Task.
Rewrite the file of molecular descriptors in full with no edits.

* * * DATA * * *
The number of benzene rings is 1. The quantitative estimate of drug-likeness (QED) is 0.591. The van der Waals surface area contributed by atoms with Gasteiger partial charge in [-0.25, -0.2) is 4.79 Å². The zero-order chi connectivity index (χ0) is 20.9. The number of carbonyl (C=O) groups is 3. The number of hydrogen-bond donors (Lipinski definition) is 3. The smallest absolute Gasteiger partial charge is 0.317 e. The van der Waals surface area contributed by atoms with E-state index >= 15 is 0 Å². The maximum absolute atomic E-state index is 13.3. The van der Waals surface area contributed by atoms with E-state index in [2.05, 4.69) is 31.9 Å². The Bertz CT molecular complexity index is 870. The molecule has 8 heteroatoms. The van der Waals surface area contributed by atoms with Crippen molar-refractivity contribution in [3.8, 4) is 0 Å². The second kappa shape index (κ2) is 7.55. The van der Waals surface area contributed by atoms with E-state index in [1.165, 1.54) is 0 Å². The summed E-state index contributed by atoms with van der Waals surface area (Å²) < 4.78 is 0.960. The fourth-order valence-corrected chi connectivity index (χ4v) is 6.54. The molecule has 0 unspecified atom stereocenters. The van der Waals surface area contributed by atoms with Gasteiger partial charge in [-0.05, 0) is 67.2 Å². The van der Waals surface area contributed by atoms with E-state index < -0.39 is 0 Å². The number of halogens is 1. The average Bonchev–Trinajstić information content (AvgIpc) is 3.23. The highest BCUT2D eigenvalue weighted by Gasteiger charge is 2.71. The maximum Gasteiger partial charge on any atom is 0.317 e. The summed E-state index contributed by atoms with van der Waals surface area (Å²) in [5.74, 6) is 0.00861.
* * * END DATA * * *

The number of benzene rings is 1. The quantitative estimate of drug-likeness (QED) is 0.591. The van der Waals surface area contributed by atoms with Gasteiger partial charge in [-0.25, -0.2) is 4.79 Å². The zero-order chi connectivity index (χ0) is 20.9. The number of carbonyl (C=O) groups is 3. The number of hydrogen-bond donors (Lipinski definition) is 3. The smallest absolute Gasteiger partial charge is 0.317 e. The van der Waals surface area contributed by atoms with E-state index >= 15 is 0 Å². The maximum absolute atomic E-state index is 13.3. The van der Waals surface area contributed by atoms with E-state index in [2.05, 4.69) is 31.9 Å². The Bertz CT molecular complexity index is 870. The molecule has 8 heteroatoms. The van der Waals surface area contributed by atoms with Crippen molar-refractivity contribution in [3.8, 4) is 0 Å². The second kappa shape index (κ2) is 7.55. The van der Waals surface area contributed by atoms with E-state index in [1.165, 1.54) is 0 Å². The summed E-state index contributed by atoms with van der Waals surface area (Å²) < 4.78 is 0.960. The fourth-order valence-corrected chi connectivity index (χ4v) is 6.54. The molecule has 0 unspecified atom stereocenters. The van der Waals surface area contributed by atoms with Gasteiger partial charge in [-0.05, 0) is 67.2 Å². The van der Waals surface area contributed by atoms with E-state index < -0.39 is 0 Å². The number of halogens is 1. The average Bonchev–Trinajstić information content (AvgIpc) is 3.23. The highest BCUT2D eigenvalue weighted by Gasteiger charge is 2.71. The maximum Gasteiger partial charge on any atom is 0.317 e. The summed E-state index contributed by atoms with van der Waals surface area (Å²) in [5.74, 6) is 0.00861.